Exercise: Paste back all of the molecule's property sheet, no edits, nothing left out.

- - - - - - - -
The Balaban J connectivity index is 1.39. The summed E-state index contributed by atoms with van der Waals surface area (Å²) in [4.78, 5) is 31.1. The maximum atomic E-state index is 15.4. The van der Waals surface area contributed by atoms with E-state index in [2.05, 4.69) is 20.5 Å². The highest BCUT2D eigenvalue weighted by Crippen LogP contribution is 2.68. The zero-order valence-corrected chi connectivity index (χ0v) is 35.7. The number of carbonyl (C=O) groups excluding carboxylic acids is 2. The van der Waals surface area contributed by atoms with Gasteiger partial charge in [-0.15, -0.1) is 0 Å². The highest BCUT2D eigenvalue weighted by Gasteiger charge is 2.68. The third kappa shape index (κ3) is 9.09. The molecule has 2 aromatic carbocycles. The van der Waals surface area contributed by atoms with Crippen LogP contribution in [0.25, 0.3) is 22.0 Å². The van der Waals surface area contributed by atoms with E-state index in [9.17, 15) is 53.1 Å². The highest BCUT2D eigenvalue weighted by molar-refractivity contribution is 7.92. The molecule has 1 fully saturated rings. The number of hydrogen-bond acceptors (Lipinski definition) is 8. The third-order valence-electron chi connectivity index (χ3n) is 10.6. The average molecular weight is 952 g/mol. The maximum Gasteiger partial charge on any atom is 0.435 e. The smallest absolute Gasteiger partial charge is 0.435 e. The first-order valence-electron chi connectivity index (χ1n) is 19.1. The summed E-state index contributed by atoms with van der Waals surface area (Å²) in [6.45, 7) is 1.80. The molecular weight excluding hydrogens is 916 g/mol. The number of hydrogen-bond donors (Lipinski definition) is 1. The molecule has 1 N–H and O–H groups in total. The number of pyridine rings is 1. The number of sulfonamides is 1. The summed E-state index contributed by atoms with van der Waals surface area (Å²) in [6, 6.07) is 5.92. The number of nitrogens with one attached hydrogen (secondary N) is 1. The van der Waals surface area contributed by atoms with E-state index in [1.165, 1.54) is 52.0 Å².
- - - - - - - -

The Balaban J connectivity index is 1.39. The summed E-state index contributed by atoms with van der Waals surface area (Å²) in [4.78, 5) is 31.1. The maximum atomic E-state index is 15.4. The van der Waals surface area contributed by atoms with E-state index in [2.05, 4.69) is 20.5 Å². The highest BCUT2D eigenvalue weighted by Crippen LogP contribution is 2.68. The zero-order valence-corrected chi connectivity index (χ0v) is 35.7. The number of carbonyl (C=O) groups excluding carboxylic acids is 2. The van der Waals surface area contributed by atoms with Gasteiger partial charge in [-0.15, -0.1) is 0 Å². The highest BCUT2D eigenvalue weighted by Gasteiger charge is 2.68. The third kappa shape index (κ3) is 9.09. The molecule has 2 aromatic carbocycles. The van der Waals surface area contributed by atoms with Crippen LogP contribution in [0.25, 0.3) is 22.0 Å². The van der Waals surface area contributed by atoms with E-state index in [9.17, 15) is 53.1 Å². The highest BCUT2D eigenvalue weighted by molar-refractivity contribution is 7.92. The molecule has 1 fully saturated rings. The number of hydrogen-bond acceptors (Lipinski definition) is 8. The third-order valence-electron chi connectivity index (χ3n) is 10.6. The average molecular weight is 952 g/mol. The maximum Gasteiger partial charge on any atom is 0.435 e. The smallest absolute Gasteiger partial charge is 0.435 e. The first-order valence-electron chi connectivity index (χ1n) is 19.1. The summed E-state index contributed by atoms with van der Waals surface area (Å²) in [6.45, 7) is 1.80. The molecular weight excluding hydrogens is 916 g/mol. The number of hydrogen-bond donors (Lipinski definition) is 1. The molecule has 1 N–H and O–H groups in total. The number of pyridine rings is 1. The number of sulfonamides is 1. The summed E-state index contributed by atoms with van der Waals surface area (Å²) in [6, 6.07) is 5.92. The number of nitrogens with one attached hydrogen (secondary N) is 1. The van der Waals surface area contributed by atoms with E-state index in [1.165, 1.54) is 52.0 Å².